Famous Types: Wool, Pashmina And Shatoosh
Kashmiri shawls are noted for the extreme fineness of the cream coloured goats wool known as Pashmina and for the intricate embroidery work. Pashmina is unmistakable for its softness. Pashmina yarn is spun from the hair of the ibex found at 14,000 ft above the sea level, although pure Pashmina is expensive, the cost is sometimes brought down by blending it with Rabbit fur or with wool.
History of Shawl Making
Shawl making has been a Kashmiri specialty for over 500 years. The word shawl was not used until 1533 when Nagz Beg of Khokand in central Asia came to Kashmir with his master, Mirza Haider Dughlat. Nagz Beg presented his master with a piece of Pashmina, and he asked Beg what it was. Beg replied a shawl, the name used by the people of Khokand for a blanket since then this type of weaving has been termed a shawl. The embroidered shawl or Amilkar was started by an artisan, Ala Baba, who covered up some footprints made by a fowl on his white material with coloured thread.
In 1796 a blind man, Sayyid Yehyah, from Baghdad, visited Kashmir and received a shawl from the Afghan governor. Sayyid presented it to the Khedive of Egypt, who in turn presented it to Napoleon. In France it caught the eye of the French court, which through history had set the fashion in Europe.
The subsequent demand was enormous, and in those days the shawls sold for amounts varying from Rs. 60 to Rs. 7,000. More than 40,000 looms worked day and night in the vale to satisfy the unprecedented demand from Europe. In 1820, the English explorer Moorcroft learnt the art and sent instructions to England. The English weave shawls are not equal to the originals from Kashmir.
Shawls & Scarves
Shawls have been worn and used as a warm protective garment by kings and queens since ancient times. However, the Mughal emperor Akbar experimented with various styles and encouraged weavers to try new motifs, which helped establish a successful shawl industry. The shawls, scarves or shoulder mantles have been in existence in India in a variety of forms since ancient times, serving the rich and poor as a protective garment against the biting cold.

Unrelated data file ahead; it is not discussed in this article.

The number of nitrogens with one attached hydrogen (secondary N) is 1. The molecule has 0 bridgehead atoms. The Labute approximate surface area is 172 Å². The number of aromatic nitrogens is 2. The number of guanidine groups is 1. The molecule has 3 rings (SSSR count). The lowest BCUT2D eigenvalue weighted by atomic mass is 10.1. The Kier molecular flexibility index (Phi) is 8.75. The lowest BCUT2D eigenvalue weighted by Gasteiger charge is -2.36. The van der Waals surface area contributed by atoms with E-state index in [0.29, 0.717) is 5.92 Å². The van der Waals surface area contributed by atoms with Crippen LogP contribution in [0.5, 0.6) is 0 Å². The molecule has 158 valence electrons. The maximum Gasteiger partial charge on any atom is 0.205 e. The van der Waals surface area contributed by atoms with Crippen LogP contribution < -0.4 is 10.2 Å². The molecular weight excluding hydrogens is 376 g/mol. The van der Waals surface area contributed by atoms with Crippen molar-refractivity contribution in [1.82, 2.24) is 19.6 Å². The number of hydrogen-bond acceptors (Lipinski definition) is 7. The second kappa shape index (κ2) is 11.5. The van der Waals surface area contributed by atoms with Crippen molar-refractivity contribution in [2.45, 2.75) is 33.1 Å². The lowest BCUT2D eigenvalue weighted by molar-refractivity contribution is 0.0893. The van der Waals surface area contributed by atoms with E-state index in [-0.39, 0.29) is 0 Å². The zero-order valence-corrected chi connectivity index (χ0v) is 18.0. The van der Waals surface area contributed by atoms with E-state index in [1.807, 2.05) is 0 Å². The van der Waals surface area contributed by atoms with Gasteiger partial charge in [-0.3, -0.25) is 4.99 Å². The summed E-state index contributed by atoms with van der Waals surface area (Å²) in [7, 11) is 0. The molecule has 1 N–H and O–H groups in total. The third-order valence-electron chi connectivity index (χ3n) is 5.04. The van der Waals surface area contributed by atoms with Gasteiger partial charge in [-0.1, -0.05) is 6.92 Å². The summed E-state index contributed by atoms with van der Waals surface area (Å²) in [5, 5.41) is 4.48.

The traditional 'pashmina' which originally is available in Kashmir (India) was so fine that it could pass through a ring hence it was so popularly called 'Ring Pashmina', the making of which is still a guarded secret. Now, available in 2 ply, 3 ply, 4 ply in 400 colors to guard the extreme cold and new fashion wear. Pashmina Shawls are available in varieties like: 100% Pashmina Shawl, Silk Pashmina Shawl, Pashmina Jamawar Shawl, Pashmina Jama Shawl & Scarves.
Kashmiri shawls are world famous. Kashmiri jamavar shawls with intricate thread work are in demand all over the world. The special feature of this type of thread work is that these shawls can be worn on both sides, that is, the patterns stitched on one side cone out with the same finish on the other side, with no threads sticking out.
The sozoni style of embroidery stitching is also very popular. Gold thread is also is used for zardozi work on shawls. The sozoni thread work is usually done on the borders of the shawls. Brocade patterns are woven on some of the pashmina shawls.
Discover the unique appeal of our exclusive range of scarves. The consummate thread work, sequin work, bead work etc embellished on the finest quality fabrics reflect legacy of craftsmanship and exuberance of Indian culture. Fabrics for scarves are unlimited. They include woven, knits, crochets, sheers, opaques, solids, prints, embroideries and laces. Silk, cotton, polyester, rayon, acrylic, nylon, wool, cashmere and metallics are used. All of our scarves reflect individualistic style, uncompromising quality and creative designs that are eye catching.
Scarves are either square, oblong or triangular and of various sizes. The edges may be rolled, flat hemmed or fringed. They are designed from the best quality fabrics that command true appreciation and evoke a unique appeal worldwide.